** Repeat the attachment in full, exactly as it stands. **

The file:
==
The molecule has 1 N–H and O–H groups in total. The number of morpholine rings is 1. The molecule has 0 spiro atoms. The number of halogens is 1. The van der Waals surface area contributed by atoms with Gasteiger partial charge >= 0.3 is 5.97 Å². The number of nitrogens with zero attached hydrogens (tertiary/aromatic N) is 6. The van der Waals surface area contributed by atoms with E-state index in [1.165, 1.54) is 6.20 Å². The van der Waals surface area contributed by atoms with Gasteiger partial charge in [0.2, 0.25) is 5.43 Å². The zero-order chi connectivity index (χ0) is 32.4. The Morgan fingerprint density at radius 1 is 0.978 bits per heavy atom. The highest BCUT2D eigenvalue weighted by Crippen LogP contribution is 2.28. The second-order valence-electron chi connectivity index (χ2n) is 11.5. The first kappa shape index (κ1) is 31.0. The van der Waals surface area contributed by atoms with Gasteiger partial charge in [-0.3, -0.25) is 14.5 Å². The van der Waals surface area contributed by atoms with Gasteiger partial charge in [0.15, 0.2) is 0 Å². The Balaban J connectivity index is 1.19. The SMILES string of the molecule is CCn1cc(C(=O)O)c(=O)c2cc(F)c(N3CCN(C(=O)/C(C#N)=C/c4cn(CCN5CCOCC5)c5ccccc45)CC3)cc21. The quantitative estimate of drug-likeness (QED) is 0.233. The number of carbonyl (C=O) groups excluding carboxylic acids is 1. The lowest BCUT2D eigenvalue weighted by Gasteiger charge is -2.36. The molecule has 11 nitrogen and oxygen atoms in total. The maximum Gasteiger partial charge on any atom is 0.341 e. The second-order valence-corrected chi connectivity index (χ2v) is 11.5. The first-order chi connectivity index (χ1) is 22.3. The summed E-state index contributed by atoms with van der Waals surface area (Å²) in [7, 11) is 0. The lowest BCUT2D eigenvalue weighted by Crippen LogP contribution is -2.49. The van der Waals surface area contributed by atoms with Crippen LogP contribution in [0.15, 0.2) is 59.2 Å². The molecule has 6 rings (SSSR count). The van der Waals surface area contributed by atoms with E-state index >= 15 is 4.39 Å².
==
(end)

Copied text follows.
The molecule has 1 N–H and O–H groups in total. The number of morpholine rings is 1. The molecule has 0 spiro atoms. The number of halogens is 1. The van der Waals surface area contributed by atoms with Gasteiger partial charge >= 0.3 is 5.97 Å². The number of nitrogens with zero attached hydrogens (tertiary/aromatic N) is 6. The van der Waals surface area contributed by atoms with E-state index in [1.165, 1.54) is 6.20 Å². The van der Waals surface area contributed by atoms with Gasteiger partial charge in [0.2, 0.25) is 5.43 Å². The zero-order chi connectivity index (χ0) is 32.4. The Morgan fingerprint density at radius 1 is 0.978 bits per heavy atom. The highest BCUT2D eigenvalue weighted by Crippen LogP contribution is 2.28. The second-order valence-electron chi connectivity index (χ2n) is 11.5. The first kappa shape index (κ1) is 31.0. The van der Waals surface area contributed by atoms with Gasteiger partial charge in [-0.3, -0.25) is 14.5 Å². The van der Waals surface area contributed by atoms with Gasteiger partial charge in [0.15, 0.2) is 0 Å². The Balaban J connectivity index is 1.19. The SMILES string of the molecule is CCn1cc(C(=O)O)c(=O)c2cc(F)c(N3CCN(C(=O)/C(C#N)=C/c4cn(CCN5CCOCC5)c5ccccc45)CC3)cc21. The quantitative estimate of drug-likeness (QED) is 0.233. The number of carbonyl (C=O) groups excluding carboxylic acids is 1. The lowest BCUT2D eigenvalue weighted by Gasteiger charge is -2.36. The molecule has 11 nitrogen and oxygen atoms in total. The maximum Gasteiger partial charge on any atom is 0.341 e. The second-order valence-corrected chi connectivity index (χ2v) is 11.5. The first-order chi connectivity index (χ1) is 22.3. The summed E-state index contributed by atoms with van der Waals surface area (Å²) in [7, 11) is 0. The lowest BCUT2D eigenvalue weighted by Crippen LogP contribution is -2.49. The van der Waals surface area contributed by atoms with Crippen LogP contribution in [0.15, 0.2) is 59.2 Å². The molecule has 6 rings (SSSR count). The van der Waals surface area contributed by atoms with E-state index >= 15 is 4.39 Å².